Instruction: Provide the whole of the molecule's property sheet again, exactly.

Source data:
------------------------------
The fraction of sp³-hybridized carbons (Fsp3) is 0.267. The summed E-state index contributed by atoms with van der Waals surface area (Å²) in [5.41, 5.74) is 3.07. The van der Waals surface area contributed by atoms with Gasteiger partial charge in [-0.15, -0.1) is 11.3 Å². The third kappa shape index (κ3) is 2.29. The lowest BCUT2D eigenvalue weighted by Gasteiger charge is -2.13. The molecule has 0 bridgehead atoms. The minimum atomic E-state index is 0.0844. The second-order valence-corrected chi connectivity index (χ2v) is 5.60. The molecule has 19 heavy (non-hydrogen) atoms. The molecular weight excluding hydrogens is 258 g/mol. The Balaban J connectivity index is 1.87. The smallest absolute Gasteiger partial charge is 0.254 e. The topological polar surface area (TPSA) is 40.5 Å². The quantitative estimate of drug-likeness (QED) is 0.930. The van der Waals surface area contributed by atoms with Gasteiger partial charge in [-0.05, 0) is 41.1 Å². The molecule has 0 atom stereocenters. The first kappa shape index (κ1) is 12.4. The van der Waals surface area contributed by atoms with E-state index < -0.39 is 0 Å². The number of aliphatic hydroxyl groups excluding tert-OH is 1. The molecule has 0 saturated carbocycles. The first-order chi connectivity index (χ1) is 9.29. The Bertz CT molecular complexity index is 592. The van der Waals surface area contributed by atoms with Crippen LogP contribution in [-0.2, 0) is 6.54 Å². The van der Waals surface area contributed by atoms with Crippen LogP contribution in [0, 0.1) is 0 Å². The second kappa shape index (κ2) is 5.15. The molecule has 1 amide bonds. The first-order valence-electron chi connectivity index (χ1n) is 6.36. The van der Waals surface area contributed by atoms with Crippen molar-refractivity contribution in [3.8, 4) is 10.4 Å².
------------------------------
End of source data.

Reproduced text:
The fraction of sp³-hybridized carbons (Fsp3) is 0.267. The summed E-state index contributed by atoms with van der Waals surface area (Å²) in [5.41, 5.74) is 3.07. The van der Waals surface area contributed by atoms with Gasteiger partial charge in [-0.15, -0.1) is 11.3 Å². The third kappa shape index (κ3) is 2.29. The lowest BCUT2D eigenvalue weighted by Gasteiger charge is -2.13. The molecule has 0 bridgehead atoms. The minimum atomic E-state index is 0.0844. The second-order valence-corrected chi connectivity index (χ2v) is 5.60. The molecule has 19 heavy (non-hydrogen) atoms. The molecular weight excluding hydrogens is 258 g/mol. The Balaban J connectivity index is 1.87. The smallest absolute Gasteiger partial charge is 0.254 e. The topological polar surface area (TPSA) is 40.5 Å². The quantitative estimate of drug-likeness (QED) is 0.930. The van der Waals surface area contributed by atoms with Gasteiger partial charge in [-0.05, 0) is 41.1 Å². The molecule has 0 atom stereocenters. The first kappa shape index (κ1) is 12.4. The van der Waals surface area contributed by atoms with E-state index < -0.39 is 0 Å². The number of aliphatic hydroxyl groups excluding tert-OH is 1. The molecule has 0 saturated carbocycles. The first-order chi connectivity index (χ1) is 9.29. The Bertz CT molecular complexity index is 592. The van der Waals surface area contributed by atoms with Crippen LogP contribution in [-0.2, 0) is 6.54 Å². The van der Waals surface area contributed by atoms with Crippen LogP contribution in [0, 0.1) is 0 Å². The second kappa shape index (κ2) is 5.15. The molecule has 1 amide bonds. The first-order valence-electron chi connectivity index (χ1n) is 6.36. The van der Waals surface area contributed by atoms with Crippen molar-refractivity contribution in [3.8, 4) is 10.4 Å².